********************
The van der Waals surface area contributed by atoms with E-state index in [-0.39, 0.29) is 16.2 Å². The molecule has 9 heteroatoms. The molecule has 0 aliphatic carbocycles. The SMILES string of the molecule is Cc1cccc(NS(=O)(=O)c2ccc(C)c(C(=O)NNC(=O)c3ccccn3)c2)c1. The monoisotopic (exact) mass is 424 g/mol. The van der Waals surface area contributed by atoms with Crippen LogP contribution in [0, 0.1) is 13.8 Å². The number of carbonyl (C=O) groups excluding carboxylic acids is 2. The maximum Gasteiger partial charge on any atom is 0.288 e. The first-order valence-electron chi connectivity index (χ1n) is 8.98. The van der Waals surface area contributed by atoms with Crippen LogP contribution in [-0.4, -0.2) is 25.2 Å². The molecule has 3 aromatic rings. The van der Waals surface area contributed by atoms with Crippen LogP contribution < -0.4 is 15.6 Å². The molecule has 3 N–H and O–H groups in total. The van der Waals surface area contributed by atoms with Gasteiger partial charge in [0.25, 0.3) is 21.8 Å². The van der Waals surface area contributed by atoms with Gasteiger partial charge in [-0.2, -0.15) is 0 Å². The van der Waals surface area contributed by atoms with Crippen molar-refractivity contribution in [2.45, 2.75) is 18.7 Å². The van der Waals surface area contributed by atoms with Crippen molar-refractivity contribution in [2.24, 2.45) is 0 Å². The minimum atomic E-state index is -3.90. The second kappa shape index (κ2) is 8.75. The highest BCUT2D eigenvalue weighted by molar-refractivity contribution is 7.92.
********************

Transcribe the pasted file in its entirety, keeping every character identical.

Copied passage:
The van der Waals surface area contributed by atoms with E-state index in [-0.39, 0.29) is 16.2 Å². The molecule has 9 heteroatoms. The molecule has 0 aliphatic carbocycles. The SMILES string of the molecule is Cc1cccc(NS(=O)(=O)c2ccc(C)c(C(=O)NNC(=O)c3ccccn3)c2)c1. The monoisotopic (exact) mass is 424 g/mol. The van der Waals surface area contributed by atoms with Crippen LogP contribution in [0, 0.1) is 13.8 Å². The number of carbonyl (C=O) groups excluding carboxylic acids is 2. The maximum Gasteiger partial charge on any atom is 0.288 e. The first-order valence-electron chi connectivity index (χ1n) is 8.98. The van der Waals surface area contributed by atoms with Crippen LogP contribution in [-0.4, -0.2) is 25.2 Å². The molecule has 3 aromatic rings. The van der Waals surface area contributed by atoms with Crippen LogP contribution < -0.4 is 15.6 Å². The molecule has 3 N–H and O–H groups in total. The van der Waals surface area contributed by atoms with Gasteiger partial charge in [0.25, 0.3) is 21.8 Å². The van der Waals surface area contributed by atoms with Gasteiger partial charge in [-0.2, -0.15) is 0 Å². The van der Waals surface area contributed by atoms with Crippen molar-refractivity contribution in [2.45, 2.75) is 18.7 Å². The van der Waals surface area contributed by atoms with Crippen molar-refractivity contribution in [2.24, 2.45) is 0 Å². The minimum atomic E-state index is -3.90. The second kappa shape index (κ2) is 8.75. The highest BCUT2D eigenvalue weighted by molar-refractivity contribution is 7.92.